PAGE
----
In a previous article, I introduced you to Eddie Ryan. Eddie was twenty-four years old when I met him in 2008. He is a Marine who sustained a severe traumatic brain injury from friendly fire while serving in Iraq.
Eddie lived with his parents, and the government was encouraging them to place Eddie in a long term care facility. The Ryan’s lived in a rural area of Upstate New York. Due to their living location, our government found it just too difficult in getting Eddie the home care he was entitled to.
Hearing this from Eddie’s mom, Angie, I asked her if I could post an ad on Craigslist to advertise for home health aides and different types of therapists Eddie needed. Angie readily agreed, saying if I found the appropriate individuals, the Veteran’s Administration would take care of the rest.
Posting the ad took five minutes and didn’t cost a dime. Within a few days, I had five people for Angie to interview. She was quickly able to hire a lovely woman who conveniently lived within ten minutes from the Ryan’s home.
When Angie told me of her success, I was thrilled. The woman wanted full-time work, which is exactly what Eddie needed. Finding a new full-time aide that foot’s your bill after only a few days of advertising is something to be celebrated!
Angie explained, however, the new aide would only be working part time for her first month of employment. Knowing how desperately the Ryan’s needed aide care, I asked Angie why.
The Ryan’s had to pay this woman out of their own pocket until the Veterans Administration sent a representative to the Ryan’s to meet with the new employee and register them properly. Care is expensive, and the Ryan’s could only afford to pay someone for two eight hour shifts a week.
Angie said it would be at least one month before the V.A. could send a representative. According to the V.A, this was due to the Ryan’s “out of the way” geographical location and the backlog of veterans who needed to be enrolled for care.
What is wrong with our system of healthcare for the men and women who volunteer to defend our nation? I hear in these heart-wrenching stories over and over and over again, and I just don’t get it.
Was is it “out of the way” for Angie Ryan to travel to a hospital in Germany when her son was at death’s door from being shot in the head twice while defending his country? Was it “out of the way” for Chris and Angie Ryan to make arrangements to bring their severely injured son home to live with them instead of sticking him in a long-term care facility?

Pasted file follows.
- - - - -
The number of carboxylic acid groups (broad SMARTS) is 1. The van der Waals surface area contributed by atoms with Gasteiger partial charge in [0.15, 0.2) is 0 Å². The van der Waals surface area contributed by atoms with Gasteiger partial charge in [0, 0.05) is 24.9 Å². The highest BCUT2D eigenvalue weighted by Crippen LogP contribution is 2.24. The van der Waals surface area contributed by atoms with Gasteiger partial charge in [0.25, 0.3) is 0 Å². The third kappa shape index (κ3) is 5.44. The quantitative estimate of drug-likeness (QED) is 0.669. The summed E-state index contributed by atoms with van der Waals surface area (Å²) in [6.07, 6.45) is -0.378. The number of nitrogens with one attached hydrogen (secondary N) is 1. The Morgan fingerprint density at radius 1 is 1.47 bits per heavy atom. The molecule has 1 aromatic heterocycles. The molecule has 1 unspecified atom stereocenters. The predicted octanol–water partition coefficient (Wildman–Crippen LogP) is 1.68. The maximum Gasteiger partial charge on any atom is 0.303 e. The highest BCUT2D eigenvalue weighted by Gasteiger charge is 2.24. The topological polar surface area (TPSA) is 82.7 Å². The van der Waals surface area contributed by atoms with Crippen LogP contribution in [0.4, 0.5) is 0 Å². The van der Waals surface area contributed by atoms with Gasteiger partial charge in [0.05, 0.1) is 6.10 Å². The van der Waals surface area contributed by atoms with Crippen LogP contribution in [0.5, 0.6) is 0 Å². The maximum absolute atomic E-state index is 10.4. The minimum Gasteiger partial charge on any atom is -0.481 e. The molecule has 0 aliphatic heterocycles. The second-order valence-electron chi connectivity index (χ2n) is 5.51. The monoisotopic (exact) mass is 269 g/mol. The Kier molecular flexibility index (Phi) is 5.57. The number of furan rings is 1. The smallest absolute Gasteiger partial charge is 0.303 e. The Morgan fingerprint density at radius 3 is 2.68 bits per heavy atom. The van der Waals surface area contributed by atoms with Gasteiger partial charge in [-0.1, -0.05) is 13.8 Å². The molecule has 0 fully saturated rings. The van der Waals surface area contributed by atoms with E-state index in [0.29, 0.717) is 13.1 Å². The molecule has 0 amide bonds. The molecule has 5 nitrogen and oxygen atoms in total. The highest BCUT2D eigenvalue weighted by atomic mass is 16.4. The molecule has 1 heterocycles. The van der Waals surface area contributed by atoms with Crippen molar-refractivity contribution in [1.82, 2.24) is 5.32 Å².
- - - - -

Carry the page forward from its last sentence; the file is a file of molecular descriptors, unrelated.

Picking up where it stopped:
Who is defending our veterans and ensuring they get the care they need and deserve? Who is speaking for them if they do not have the ability to speak for themselves? Who does the government think is going to provide financial means for our veterans to get health care if they do not?
I think government health care for veterans is the worst “workman’s compensation” insurance I have ever seen. And whatever individual, committee or organization responsible for veteran’s care should be ashamed of themselves.
For it to take a month or more for the V.A. to coordinate a visit to register a home health aide, particularly for a total care individual, is simply unacceptable. This young man and his parents aren’t waiting to get his teeth capped.
Eddie has a traumatic brain injury and needs constant, twenty-four hour care. He also needs therapies to help him heal, get strong and stay strong. Without outside help, all of the responsibility of Eddie’s care is put on his family.
My own family experienced what Eddie and his parents did. My father was a Korean War vet, and used his V.A. Insurance for cancer treatment. His in-patient and out-patient care were disastrous. My dear father lived with cancer for seven years before it took his life.
There was one surgery in particular that a CAT scan performed post surgery showed a large cancerous area previously tattooed in a colonoscopy was still in my father’s body… Tattooing cancerous areas is standard procedure pre-surgery so surgeons can easily see what is needed to be removed during surgery.
This was a huge miss on the surgeons part. Worse yet, my father had to go back into the O.R. in a very weakened condition from just having surgery. After the second surgery, he never quite got back to the strength he was prior to the first surgery. Too much was asked of his body in too short of time.
As a family, our hands were full getting Dad the best care we could. Suing the doctor who made this mistake was something we seriously thought about. At the time, however, it was just too much for us to pursue. We wanted to put all of our energy and effort into Dad’s care. After Dad was gone, a lawsuit seemed pointless.
Eddie and my dad are lucky. Regardless of having horrible health insurance, their families advocate for them and do everything possible to get them the best care. Many other veterans are on their own.
I believe it is society’s responsibility to step up and change things for our country’s veterans. Drastic situations call for drastic measures. Our veterans stepped up when our country needed them to. It’s unimaginable to think where we would be as a nation if they hadn’t. Now it’s our turn.
UPDATE: Since the original publication of this article, the Ryan’s had to move to a more metropolitan area in hopes of Eddie receiving the care he is entitled to easier.